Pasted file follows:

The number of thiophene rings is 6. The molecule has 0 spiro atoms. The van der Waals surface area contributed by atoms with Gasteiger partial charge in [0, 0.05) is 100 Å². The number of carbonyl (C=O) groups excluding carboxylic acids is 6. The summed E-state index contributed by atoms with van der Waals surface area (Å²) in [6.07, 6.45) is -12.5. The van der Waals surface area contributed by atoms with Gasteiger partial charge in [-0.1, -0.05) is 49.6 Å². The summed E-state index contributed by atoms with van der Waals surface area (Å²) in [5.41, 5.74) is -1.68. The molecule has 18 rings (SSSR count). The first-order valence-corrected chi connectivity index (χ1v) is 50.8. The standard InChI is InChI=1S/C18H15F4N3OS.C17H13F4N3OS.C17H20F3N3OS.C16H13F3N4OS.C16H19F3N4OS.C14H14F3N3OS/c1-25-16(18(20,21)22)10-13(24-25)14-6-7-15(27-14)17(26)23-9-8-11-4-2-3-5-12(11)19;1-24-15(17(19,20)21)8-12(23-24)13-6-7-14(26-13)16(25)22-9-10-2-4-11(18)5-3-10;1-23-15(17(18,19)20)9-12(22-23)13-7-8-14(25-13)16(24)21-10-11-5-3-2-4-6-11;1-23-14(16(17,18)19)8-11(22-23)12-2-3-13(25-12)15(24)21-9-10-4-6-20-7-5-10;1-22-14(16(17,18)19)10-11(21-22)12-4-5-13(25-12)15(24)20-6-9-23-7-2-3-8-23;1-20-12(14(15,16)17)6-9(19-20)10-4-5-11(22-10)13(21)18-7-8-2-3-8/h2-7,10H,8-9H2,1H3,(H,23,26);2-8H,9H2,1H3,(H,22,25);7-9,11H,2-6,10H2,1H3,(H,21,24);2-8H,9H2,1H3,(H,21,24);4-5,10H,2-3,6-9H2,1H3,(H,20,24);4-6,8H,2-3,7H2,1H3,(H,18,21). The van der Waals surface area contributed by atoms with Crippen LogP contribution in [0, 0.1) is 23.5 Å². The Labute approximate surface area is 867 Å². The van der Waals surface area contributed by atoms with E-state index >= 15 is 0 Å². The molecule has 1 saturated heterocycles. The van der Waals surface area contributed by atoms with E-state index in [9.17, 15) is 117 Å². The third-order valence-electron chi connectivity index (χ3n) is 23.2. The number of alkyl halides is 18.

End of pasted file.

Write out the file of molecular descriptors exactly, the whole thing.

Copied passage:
The number of thiophene rings is 6. The molecule has 0 spiro atoms. The van der Waals surface area contributed by atoms with Gasteiger partial charge in [0, 0.05) is 100 Å². The number of carbonyl (C=O) groups excluding carboxylic acids is 6. The summed E-state index contributed by atoms with van der Waals surface area (Å²) in [6.07, 6.45) is -12.5. The van der Waals surface area contributed by atoms with Gasteiger partial charge in [-0.1, -0.05) is 49.6 Å². The summed E-state index contributed by atoms with van der Waals surface area (Å²) in [5.41, 5.74) is -1.68. The molecule has 18 rings (SSSR count). The first-order valence-corrected chi connectivity index (χ1v) is 50.8. The standard InChI is InChI=1S/C18H15F4N3OS.C17H13F4N3OS.C17H20F3N3OS.C16H13F3N4OS.C16H19F3N4OS.C14H14F3N3OS/c1-25-16(18(20,21)22)10-13(24-25)14-6-7-15(27-14)17(26)23-9-8-11-4-2-3-5-12(11)19;1-24-15(17(19,20)21)8-12(23-24)13-6-7-14(26-13)16(25)22-9-10-2-4-11(18)5-3-10;1-23-15(17(18,19)20)9-12(22-23)13-7-8-14(25-13)16(24)21-10-11-5-3-2-4-6-11;1-23-14(16(17,18)19)8-11(22-23)12-2-3-13(25-12)15(24)21-9-10-4-6-20-7-5-10;1-22-14(16(17,18)19)10-11(21-22)12-4-5-13(25-12)15(24)20-6-9-23-7-2-3-8-23;1-20-12(14(15,16)17)6-9(19-20)10-4-5-11(22-10)13(21)18-7-8-2-3-8/h2-7,10H,8-9H2,1H3,(H,23,26);2-8H,9H2,1H3,(H,22,25);7-9,11H,2-6,10H2,1H3,(H,21,24);2-8H,9H2,1H3,(H,21,24);4-5,10H,2-3,6-9H2,1H3,(H,20,24);4-6,8H,2-3,7H2,1H3,(H,18,21). The van der Waals surface area contributed by atoms with Crippen LogP contribution in [0, 0.1) is 23.5 Å². The Labute approximate surface area is 867 Å². The van der Waals surface area contributed by atoms with E-state index >= 15 is 0 Å². The molecule has 1 saturated heterocycles. The van der Waals surface area contributed by atoms with E-state index in [9.17, 15) is 117 Å². The third-order valence-electron chi connectivity index (χ3n) is 23.2. The number of alkyl halides is 18.